there is also a parallel project delivery methods evolution ongoing in both architecture and these related fields. whereas we're evolving from design-bid-build to integrated project delivery, they're evolving from the now outdated waterfall model to the V-model, and like with our methods, theirs are undgoing several intermediate methods along the way ---- but the trajectories and structures of both evolutions are incredibly similar --- we're all getting more collaborative and using more model-based, computational tools, we just discuss it with different terminology.
the blobby/techy sort of 'parametricism' that archinect architects discuss as computational design is the idiosyncratic concept - the outlier - when viewed from the larger domain of 'architecting' and 'computational design.'
again, we would do well to pull down the barrier that is maintaining our own idiosyncratic and self-referential language and concepts and engage in the larger discourse around these topics --- and not only to bring us up to speed so we're not needlessly reinventing the wheel --- but also b/c archinect architects functioning in similar roles have a tremendous amount to contribute to the discourse b/c our industry has been refining these skills for so long.
most importantly --- think of it like this, if all that those 'knowledge engineer / information architects / computational designers' are doing is offering a lot of the information architecture and knowledge management services we offer, just discussed and presented in a slightly different way, and their fields are growing more quickly and strongly than ours and make more money than ours, and are considered essential, then that means it is not so much that our skills are losing relevance or value in the market, but that we are leaving money and opportunity on the table because we don't know the value of our own services, how they relate to other market sectors, how to present them to other market sectors, or how we can capitalize on what we already know and do.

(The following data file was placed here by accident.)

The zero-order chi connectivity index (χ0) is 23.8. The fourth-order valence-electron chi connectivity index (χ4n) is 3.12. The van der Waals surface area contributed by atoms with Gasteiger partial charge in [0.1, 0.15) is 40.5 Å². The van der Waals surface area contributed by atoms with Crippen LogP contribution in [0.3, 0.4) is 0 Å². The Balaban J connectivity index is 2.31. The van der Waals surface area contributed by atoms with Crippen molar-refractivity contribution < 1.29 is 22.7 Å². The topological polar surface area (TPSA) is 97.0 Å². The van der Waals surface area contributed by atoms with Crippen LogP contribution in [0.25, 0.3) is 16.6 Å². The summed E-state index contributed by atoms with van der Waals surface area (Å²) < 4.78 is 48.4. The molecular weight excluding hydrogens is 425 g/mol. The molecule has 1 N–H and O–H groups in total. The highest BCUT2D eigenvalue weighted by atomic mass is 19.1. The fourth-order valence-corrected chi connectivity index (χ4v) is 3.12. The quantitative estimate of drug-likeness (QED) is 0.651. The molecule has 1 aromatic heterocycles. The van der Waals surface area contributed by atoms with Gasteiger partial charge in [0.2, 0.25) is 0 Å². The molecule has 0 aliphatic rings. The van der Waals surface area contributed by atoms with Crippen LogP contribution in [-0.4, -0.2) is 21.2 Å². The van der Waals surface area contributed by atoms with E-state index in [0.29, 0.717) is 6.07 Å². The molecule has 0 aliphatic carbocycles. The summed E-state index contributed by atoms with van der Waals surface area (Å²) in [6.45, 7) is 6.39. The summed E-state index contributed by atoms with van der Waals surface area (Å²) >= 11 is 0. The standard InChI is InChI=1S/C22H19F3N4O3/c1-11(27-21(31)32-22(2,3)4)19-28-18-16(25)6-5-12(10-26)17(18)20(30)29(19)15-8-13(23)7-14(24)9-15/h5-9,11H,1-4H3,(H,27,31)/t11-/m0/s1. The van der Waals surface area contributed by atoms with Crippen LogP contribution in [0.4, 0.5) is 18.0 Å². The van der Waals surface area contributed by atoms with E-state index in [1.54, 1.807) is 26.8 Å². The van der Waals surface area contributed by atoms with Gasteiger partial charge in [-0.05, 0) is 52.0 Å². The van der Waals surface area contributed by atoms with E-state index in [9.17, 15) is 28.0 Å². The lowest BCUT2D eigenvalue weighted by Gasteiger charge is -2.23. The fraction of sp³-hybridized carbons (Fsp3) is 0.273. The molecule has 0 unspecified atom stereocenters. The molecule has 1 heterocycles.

in summary, we would do well not to belittle computational designers or information architects because they do similar work but their value is currently more recognized and that is our problem, not theirs, and bashing them is not the solution.
hello curtkram ,consider if an architect is asked to design a floor plan of a flat then unintentionally he fixes a room and other room r asigned around the same room .
after this the architect thinks of space,utilisation,ventilation etc
now what if a computer is made to generate different floor plan
consider the analogy of ch4 molecule c main and 4 h at substrate each orientation of h around c will have different space geometry same is the case with living room(c) and other room .this in turn will store be stored with a matrix and retrieved through a program
this is a very basic example
u can also think of generative algorithm created by studying specific natural systems which are characterised by particular property and using same analogy in architecture design
Is Dr. Dre a real doctor?
i met a guy a week or two ago who is a CIO somewhere and has a side job of sorts where he consults with a local architecture firm to develop 'move management' software, so the architect provides that to their clients as sort of an added benefit. that is certainly a case where computational design is used in the field of architecture, though it's an ancillary service. since it exists, it could potentially be a valid career path. i don't know what he makes, so unfortunately can't contribute to the OP's salary question.